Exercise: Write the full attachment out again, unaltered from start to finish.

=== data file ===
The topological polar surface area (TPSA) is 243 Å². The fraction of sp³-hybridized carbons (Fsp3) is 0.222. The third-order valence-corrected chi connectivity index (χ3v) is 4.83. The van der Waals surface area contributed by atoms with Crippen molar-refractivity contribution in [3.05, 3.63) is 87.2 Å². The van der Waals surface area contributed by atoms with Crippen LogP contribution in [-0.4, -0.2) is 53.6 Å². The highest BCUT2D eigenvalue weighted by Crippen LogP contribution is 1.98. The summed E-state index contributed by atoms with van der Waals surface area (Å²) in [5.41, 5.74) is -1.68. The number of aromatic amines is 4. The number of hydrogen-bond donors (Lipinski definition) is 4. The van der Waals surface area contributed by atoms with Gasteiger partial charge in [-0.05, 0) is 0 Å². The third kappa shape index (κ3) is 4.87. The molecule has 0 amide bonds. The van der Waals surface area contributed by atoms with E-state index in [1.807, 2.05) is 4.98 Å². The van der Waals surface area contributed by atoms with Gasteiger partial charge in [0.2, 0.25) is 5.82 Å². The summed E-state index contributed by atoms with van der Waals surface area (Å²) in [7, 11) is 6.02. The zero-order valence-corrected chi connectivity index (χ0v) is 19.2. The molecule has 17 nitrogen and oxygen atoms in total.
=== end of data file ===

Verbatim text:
The topological polar surface area (TPSA) is 243 Å². The fraction of sp³-hybridized carbons (Fsp3) is 0.222. The third-order valence-corrected chi connectivity index (χ3v) is 4.83. The van der Waals surface area contributed by atoms with Crippen molar-refractivity contribution in [3.05, 3.63) is 87.2 Å². The van der Waals surface area contributed by atoms with Crippen LogP contribution in [-0.4, -0.2) is 53.6 Å². The highest BCUT2D eigenvalue weighted by Crippen LogP contribution is 1.98. The summed E-state index contributed by atoms with van der Waals surface area (Å²) in [5.41, 5.74) is -1.68. The number of aromatic amines is 4. The number of hydrogen-bond donors (Lipinski definition) is 4. The van der Waals surface area contributed by atoms with Gasteiger partial charge in [-0.05, 0) is 0 Å². The third kappa shape index (κ3) is 4.87. The molecule has 0 amide bonds. The van der Waals surface area contributed by atoms with E-state index in [1.807, 2.05) is 4.98 Å². The van der Waals surface area contributed by atoms with Gasteiger partial charge in [0.2, 0.25) is 5.82 Å². The summed E-state index contributed by atoms with van der Waals surface area (Å²) in [7, 11) is 6.02. The zero-order valence-corrected chi connectivity index (χ0v) is 19.2. The molecule has 17 nitrogen and oxygen atoms in total.